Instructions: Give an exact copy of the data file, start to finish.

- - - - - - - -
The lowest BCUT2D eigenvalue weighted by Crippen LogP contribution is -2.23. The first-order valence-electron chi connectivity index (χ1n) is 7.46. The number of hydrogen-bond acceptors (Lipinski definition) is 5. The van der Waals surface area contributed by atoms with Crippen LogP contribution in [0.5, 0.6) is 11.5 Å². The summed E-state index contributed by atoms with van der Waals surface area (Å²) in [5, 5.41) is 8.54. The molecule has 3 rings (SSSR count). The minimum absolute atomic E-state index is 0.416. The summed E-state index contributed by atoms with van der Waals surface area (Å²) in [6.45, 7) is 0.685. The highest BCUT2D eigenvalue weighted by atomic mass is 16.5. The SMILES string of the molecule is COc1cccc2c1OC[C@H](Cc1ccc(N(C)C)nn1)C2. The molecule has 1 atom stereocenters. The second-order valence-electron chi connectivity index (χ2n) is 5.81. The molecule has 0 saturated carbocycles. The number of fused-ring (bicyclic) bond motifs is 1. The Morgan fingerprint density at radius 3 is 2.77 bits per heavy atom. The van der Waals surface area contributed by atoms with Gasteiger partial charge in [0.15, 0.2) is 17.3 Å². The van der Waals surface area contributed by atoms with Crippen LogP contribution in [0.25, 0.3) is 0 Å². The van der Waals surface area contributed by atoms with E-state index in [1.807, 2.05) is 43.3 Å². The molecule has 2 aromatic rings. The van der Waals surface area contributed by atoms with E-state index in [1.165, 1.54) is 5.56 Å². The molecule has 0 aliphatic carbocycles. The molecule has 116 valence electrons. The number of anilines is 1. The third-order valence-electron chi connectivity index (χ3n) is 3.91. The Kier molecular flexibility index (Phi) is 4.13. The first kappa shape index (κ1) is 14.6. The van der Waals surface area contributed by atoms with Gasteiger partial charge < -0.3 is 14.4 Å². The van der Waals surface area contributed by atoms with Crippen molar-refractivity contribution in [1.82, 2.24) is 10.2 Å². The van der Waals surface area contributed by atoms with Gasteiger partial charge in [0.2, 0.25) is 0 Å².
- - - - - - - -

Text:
The lowest BCUT2D eigenvalue weighted by Crippen LogP contribution is -2.23. The first-order valence-electron chi connectivity index (χ1n) is 7.46. The number of hydrogen-bond acceptors (Lipinski definition) is 5. The van der Waals surface area contributed by atoms with Crippen LogP contribution in [0.5, 0.6) is 11.5 Å². The summed E-state index contributed by atoms with van der Waals surface area (Å²) in [5, 5.41) is 8.54. The molecule has 3 rings (SSSR count). The minimum absolute atomic E-state index is 0.416. The summed E-state index contributed by atoms with van der Waals surface area (Å²) in [6.45, 7) is 0.685. The highest BCUT2D eigenvalue weighted by atomic mass is 16.5. The SMILES string of the molecule is COc1cccc2c1OC[C@H](Cc1ccc(N(C)C)nn1)C2. The molecule has 1 atom stereocenters. The second-order valence-electron chi connectivity index (χ2n) is 5.81. The molecule has 0 saturated carbocycles. The number of fused-ring (bicyclic) bond motifs is 1. The Morgan fingerprint density at radius 3 is 2.77 bits per heavy atom. The van der Waals surface area contributed by atoms with Gasteiger partial charge in [0.15, 0.2) is 17.3 Å². The van der Waals surface area contributed by atoms with Crippen LogP contribution in [0.25, 0.3) is 0 Å². The van der Waals surface area contributed by atoms with E-state index in [1.807, 2.05) is 43.3 Å². The molecule has 2 aromatic rings. The van der Waals surface area contributed by atoms with E-state index in [1.165, 1.54) is 5.56 Å². The molecule has 0 aliphatic carbocycles. The molecule has 116 valence electrons. The number of anilines is 1. The third-order valence-electron chi connectivity index (χ3n) is 3.91. The Kier molecular flexibility index (Phi) is 4.13. The first kappa shape index (κ1) is 14.6. The van der Waals surface area contributed by atoms with Gasteiger partial charge < -0.3 is 14.4 Å². The van der Waals surface area contributed by atoms with Crippen molar-refractivity contribution in [1.82, 2.24) is 10.2 Å². The van der Waals surface area contributed by atoms with Gasteiger partial charge in [0.2, 0.25) is 0 Å².